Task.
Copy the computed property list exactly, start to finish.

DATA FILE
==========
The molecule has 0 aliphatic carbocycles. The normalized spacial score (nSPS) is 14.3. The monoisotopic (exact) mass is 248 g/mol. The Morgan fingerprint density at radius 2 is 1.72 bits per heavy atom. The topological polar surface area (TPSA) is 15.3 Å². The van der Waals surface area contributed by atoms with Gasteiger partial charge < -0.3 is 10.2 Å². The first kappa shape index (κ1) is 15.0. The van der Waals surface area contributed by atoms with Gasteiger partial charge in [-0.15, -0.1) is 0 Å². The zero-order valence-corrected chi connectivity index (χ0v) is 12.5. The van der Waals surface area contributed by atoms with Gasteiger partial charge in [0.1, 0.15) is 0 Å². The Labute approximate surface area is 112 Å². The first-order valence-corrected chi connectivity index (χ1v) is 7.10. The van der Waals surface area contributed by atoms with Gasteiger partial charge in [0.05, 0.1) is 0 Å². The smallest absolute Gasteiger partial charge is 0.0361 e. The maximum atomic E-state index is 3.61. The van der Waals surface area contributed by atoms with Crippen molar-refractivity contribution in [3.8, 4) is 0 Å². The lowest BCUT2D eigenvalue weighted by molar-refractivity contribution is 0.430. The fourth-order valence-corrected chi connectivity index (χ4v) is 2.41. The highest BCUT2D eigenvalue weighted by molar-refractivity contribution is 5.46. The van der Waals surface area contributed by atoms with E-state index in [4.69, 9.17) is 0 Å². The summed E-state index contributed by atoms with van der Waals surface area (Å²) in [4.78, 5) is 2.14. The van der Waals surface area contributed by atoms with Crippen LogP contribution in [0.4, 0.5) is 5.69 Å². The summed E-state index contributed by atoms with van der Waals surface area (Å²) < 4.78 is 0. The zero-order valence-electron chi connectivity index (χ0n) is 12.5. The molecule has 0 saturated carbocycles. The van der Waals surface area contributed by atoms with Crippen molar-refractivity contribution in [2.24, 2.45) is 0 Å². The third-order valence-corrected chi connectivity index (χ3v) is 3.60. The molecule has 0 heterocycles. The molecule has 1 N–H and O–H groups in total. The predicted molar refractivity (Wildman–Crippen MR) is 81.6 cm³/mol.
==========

The molecule has 0 aliphatic carbocycles. The normalized spacial score (nSPS) is 14.3. The monoisotopic (exact) mass is 248 g/mol. The Morgan fingerprint density at radius 2 is 1.72 bits per heavy atom. The topological polar surface area (TPSA) is 15.3 Å². The van der Waals surface area contributed by atoms with Gasteiger partial charge < -0.3 is 10.2 Å². The first kappa shape index (κ1) is 15.0. The van der Waals surface area contributed by atoms with Gasteiger partial charge in [-0.15, -0.1) is 0 Å². The zero-order valence-corrected chi connectivity index (χ0v) is 12.5. The van der Waals surface area contributed by atoms with Gasteiger partial charge in [0.1, 0.15) is 0 Å². The Labute approximate surface area is 112 Å². The first-order valence-corrected chi connectivity index (χ1v) is 7.10. The van der Waals surface area contributed by atoms with Gasteiger partial charge in [0.05, 0.1) is 0 Å². The smallest absolute Gasteiger partial charge is 0.0361 e. The maximum atomic E-state index is 3.61. The van der Waals surface area contributed by atoms with Crippen molar-refractivity contribution in [3.8, 4) is 0 Å². The lowest BCUT2D eigenvalue weighted by molar-refractivity contribution is 0.430. The fourth-order valence-corrected chi connectivity index (χ4v) is 2.41. The highest BCUT2D eigenvalue weighted by molar-refractivity contribution is 5.46. The van der Waals surface area contributed by atoms with E-state index in [4.69, 9.17) is 0 Å². The summed E-state index contributed by atoms with van der Waals surface area (Å²) in [4.78, 5) is 2.14. The van der Waals surface area contributed by atoms with Crippen LogP contribution in [0.4, 0.5) is 5.69 Å². The summed E-state index contributed by atoms with van der Waals surface area (Å²) < 4.78 is 0. The zero-order valence-electron chi connectivity index (χ0n) is 12.5. The molecule has 0 saturated carbocycles. The van der Waals surface area contributed by atoms with Crippen molar-refractivity contribution in [2.24, 2.45) is 0 Å². The third-order valence-corrected chi connectivity index (χ3v) is 3.60. The molecule has 0 heterocycles. The molecule has 1 N–H and O–H groups in total. The predicted molar refractivity (Wildman–Crippen MR) is 81.6 cm³/mol.